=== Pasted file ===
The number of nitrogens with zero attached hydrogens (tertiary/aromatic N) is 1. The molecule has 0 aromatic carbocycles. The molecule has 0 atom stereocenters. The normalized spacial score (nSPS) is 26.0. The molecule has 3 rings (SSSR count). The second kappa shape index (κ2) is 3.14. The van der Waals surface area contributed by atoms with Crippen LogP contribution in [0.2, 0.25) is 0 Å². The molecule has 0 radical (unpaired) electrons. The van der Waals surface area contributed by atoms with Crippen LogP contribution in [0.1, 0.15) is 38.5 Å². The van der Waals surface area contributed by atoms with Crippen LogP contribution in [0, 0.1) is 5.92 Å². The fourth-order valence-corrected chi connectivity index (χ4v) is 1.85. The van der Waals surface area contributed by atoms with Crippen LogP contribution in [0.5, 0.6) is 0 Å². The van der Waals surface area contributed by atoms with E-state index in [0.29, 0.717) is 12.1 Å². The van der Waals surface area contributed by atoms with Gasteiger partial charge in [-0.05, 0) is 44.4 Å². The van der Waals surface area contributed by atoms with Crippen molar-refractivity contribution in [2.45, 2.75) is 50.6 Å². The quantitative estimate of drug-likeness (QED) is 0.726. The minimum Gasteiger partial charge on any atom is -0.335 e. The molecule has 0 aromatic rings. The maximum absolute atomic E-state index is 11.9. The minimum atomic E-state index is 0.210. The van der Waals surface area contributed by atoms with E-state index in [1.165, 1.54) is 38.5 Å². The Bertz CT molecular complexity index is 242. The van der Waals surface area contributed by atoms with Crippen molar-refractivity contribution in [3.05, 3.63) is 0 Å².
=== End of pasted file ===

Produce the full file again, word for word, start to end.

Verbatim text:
The number of nitrogens with zero attached hydrogens (tertiary/aromatic N) is 1. The molecule has 0 aromatic carbocycles. The molecule has 0 atom stereocenters. The normalized spacial score (nSPS) is 26.0. The molecule has 3 rings (SSSR count). The second kappa shape index (κ2) is 3.14. The van der Waals surface area contributed by atoms with Crippen LogP contribution in [0.2, 0.25) is 0 Å². The molecule has 0 radical (unpaired) electrons. The van der Waals surface area contributed by atoms with Crippen LogP contribution in [0.1, 0.15) is 38.5 Å². The van der Waals surface area contributed by atoms with Crippen LogP contribution in [0, 0.1) is 5.92 Å². The fourth-order valence-corrected chi connectivity index (χ4v) is 1.85. The van der Waals surface area contributed by atoms with Crippen LogP contribution in [0.5, 0.6) is 0 Å². The van der Waals surface area contributed by atoms with E-state index in [0.29, 0.717) is 12.1 Å². The van der Waals surface area contributed by atoms with Gasteiger partial charge in [-0.05, 0) is 44.4 Å². The van der Waals surface area contributed by atoms with Crippen molar-refractivity contribution in [2.45, 2.75) is 50.6 Å². The quantitative estimate of drug-likeness (QED) is 0.726. The minimum Gasteiger partial charge on any atom is -0.335 e. The molecule has 0 aromatic rings. The maximum absolute atomic E-state index is 11.9. The minimum atomic E-state index is 0.210. The van der Waals surface area contributed by atoms with E-state index in [1.165, 1.54) is 38.5 Å². The Bertz CT molecular complexity index is 242. The van der Waals surface area contributed by atoms with Crippen molar-refractivity contribution in [3.05, 3.63) is 0 Å².